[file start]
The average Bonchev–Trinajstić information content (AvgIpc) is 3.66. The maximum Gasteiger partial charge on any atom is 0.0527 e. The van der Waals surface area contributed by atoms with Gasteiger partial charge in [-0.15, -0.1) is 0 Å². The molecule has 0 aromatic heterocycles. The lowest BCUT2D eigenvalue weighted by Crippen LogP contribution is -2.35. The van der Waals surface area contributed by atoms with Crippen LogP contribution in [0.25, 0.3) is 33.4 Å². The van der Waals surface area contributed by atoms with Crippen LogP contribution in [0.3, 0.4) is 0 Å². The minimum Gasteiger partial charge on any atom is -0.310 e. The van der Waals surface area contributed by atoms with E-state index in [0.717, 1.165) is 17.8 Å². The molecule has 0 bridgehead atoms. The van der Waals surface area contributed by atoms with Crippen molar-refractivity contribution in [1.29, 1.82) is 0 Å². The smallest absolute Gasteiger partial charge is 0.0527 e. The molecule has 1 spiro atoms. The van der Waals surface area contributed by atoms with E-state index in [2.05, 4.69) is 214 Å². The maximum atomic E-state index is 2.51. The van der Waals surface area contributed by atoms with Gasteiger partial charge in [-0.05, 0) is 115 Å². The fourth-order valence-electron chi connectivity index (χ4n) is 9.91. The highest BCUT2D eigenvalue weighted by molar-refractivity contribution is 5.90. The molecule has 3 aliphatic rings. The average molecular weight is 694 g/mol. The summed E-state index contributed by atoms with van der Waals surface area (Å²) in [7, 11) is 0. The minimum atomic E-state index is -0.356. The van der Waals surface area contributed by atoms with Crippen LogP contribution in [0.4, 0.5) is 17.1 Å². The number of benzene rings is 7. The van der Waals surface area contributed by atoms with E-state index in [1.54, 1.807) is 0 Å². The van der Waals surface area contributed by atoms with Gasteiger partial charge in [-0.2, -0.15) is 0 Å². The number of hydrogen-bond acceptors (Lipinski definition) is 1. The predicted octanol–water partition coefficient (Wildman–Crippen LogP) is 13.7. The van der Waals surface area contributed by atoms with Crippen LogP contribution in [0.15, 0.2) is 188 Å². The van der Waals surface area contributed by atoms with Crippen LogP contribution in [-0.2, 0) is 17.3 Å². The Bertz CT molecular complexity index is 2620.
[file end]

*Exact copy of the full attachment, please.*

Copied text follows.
The average Bonchev–Trinajstić information content (AvgIpc) is 3.66. The maximum Gasteiger partial charge on any atom is 0.0527 e. The van der Waals surface area contributed by atoms with Gasteiger partial charge in [-0.15, -0.1) is 0 Å². The molecule has 0 aromatic heterocycles. The lowest BCUT2D eigenvalue weighted by Crippen LogP contribution is -2.35. The van der Waals surface area contributed by atoms with Crippen LogP contribution in [0.25, 0.3) is 33.4 Å². The van der Waals surface area contributed by atoms with Crippen LogP contribution in [0.3, 0.4) is 0 Å². The minimum Gasteiger partial charge on any atom is -0.310 e. The van der Waals surface area contributed by atoms with E-state index in [0.717, 1.165) is 17.8 Å². The molecule has 0 bridgehead atoms. The van der Waals surface area contributed by atoms with Crippen molar-refractivity contribution in [1.29, 1.82) is 0 Å². The smallest absolute Gasteiger partial charge is 0.0527 e. The molecule has 1 spiro atoms. The van der Waals surface area contributed by atoms with E-state index in [2.05, 4.69) is 214 Å². The maximum atomic E-state index is 2.51. The van der Waals surface area contributed by atoms with Gasteiger partial charge in [-0.05, 0) is 115 Å². The fourth-order valence-electron chi connectivity index (χ4n) is 9.91. The highest BCUT2D eigenvalue weighted by molar-refractivity contribution is 5.90. The molecule has 3 aliphatic rings. The average molecular weight is 694 g/mol. The summed E-state index contributed by atoms with van der Waals surface area (Å²) in [7, 11) is 0. The minimum atomic E-state index is -0.356. The van der Waals surface area contributed by atoms with Crippen LogP contribution in [0.4, 0.5) is 17.1 Å². The number of benzene rings is 7. The van der Waals surface area contributed by atoms with E-state index in [1.54, 1.807) is 0 Å². The van der Waals surface area contributed by atoms with Gasteiger partial charge in [-0.2, -0.15) is 0 Å². The number of hydrogen-bond acceptors (Lipinski definition) is 1. The predicted octanol–water partition coefficient (Wildman–Crippen LogP) is 13.7. The van der Waals surface area contributed by atoms with Crippen LogP contribution in [0.15, 0.2) is 188 Å². The van der Waals surface area contributed by atoms with Crippen LogP contribution in [-0.2, 0) is 17.3 Å². The Bertz CT molecular complexity index is 2620.